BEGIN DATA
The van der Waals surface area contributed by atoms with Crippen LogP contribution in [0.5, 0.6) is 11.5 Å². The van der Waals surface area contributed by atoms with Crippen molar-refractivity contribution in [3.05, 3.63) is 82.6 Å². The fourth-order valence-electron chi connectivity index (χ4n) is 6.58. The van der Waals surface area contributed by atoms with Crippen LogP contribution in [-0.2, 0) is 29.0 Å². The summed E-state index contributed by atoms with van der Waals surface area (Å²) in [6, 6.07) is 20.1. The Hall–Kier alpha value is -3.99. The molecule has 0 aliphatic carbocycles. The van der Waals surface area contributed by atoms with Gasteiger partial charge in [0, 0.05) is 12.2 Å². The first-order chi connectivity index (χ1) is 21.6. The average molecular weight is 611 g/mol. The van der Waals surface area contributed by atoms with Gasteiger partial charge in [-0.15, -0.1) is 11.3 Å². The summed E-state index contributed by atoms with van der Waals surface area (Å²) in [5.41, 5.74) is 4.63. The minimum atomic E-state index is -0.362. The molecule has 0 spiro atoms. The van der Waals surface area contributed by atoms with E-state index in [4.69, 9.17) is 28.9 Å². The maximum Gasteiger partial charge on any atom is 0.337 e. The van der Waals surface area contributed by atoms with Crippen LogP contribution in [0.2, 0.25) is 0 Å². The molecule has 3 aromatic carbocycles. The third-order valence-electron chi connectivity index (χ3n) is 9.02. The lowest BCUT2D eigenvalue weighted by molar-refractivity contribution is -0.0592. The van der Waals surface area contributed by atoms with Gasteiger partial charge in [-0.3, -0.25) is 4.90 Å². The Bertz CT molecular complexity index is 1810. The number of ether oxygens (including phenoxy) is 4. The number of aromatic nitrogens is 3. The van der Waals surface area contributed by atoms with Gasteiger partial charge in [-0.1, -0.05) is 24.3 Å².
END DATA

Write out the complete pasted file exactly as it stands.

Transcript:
The van der Waals surface area contributed by atoms with Crippen LogP contribution in [0.5, 0.6) is 11.5 Å². The van der Waals surface area contributed by atoms with Crippen molar-refractivity contribution in [3.05, 3.63) is 82.6 Å². The fourth-order valence-electron chi connectivity index (χ4n) is 6.58. The van der Waals surface area contributed by atoms with Crippen LogP contribution in [-0.2, 0) is 29.0 Å². The summed E-state index contributed by atoms with van der Waals surface area (Å²) in [6, 6.07) is 20.1. The Hall–Kier alpha value is -3.99. The molecule has 0 aliphatic carbocycles. The van der Waals surface area contributed by atoms with Gasteiger partial charge in [0, 0.05) is 12.2 Å². The first-order chi connectivity index (χ1) is 21.6. The average molecular weight is 611 g/mol. The van der Waals surface area contributed by atoms with Gasteiger partial charge in [-0.15, -0.1) is 11.3 Å². The summed E-state index contributed by atoms with van der Waals surface area (Å²) in [5.41, 5.74) is 4.63. The minimum atomic E-state index is -0.362. The molecule has 0 spiro atoms. The van der Waals surface area contributed by atoms with E-state index in [4.69, 9.17) is 28.9 Å². The maximum Gasteiger partial charge on any atom is 0.337 e. The van der Waals surface area contributed by atoms with Crippen LogP contribution in [0.2, 0.25) is 0 Å². The molecule has 3 aromatic carbocycles. The third-order valence-electron chi connectivity index (χ3n) is 9.02. The lowest BCUT2D eigenvalue weighted by molar-refractivity contribution is -0.0592. The van der Waals surface area contributed by atoms with Gasteiger partial charge in [-0.3, -0.25) is 4.90 Å². The Bertz CT molecular complexity index is 1810. The number of ether oxygens (including phenoxy) is 4. The number of aromatic nitrogens is 3. The van der Waals surface area contributed by atoms with Gasteiger partial charge in [-0.1, -0.05) is 24.3 Å².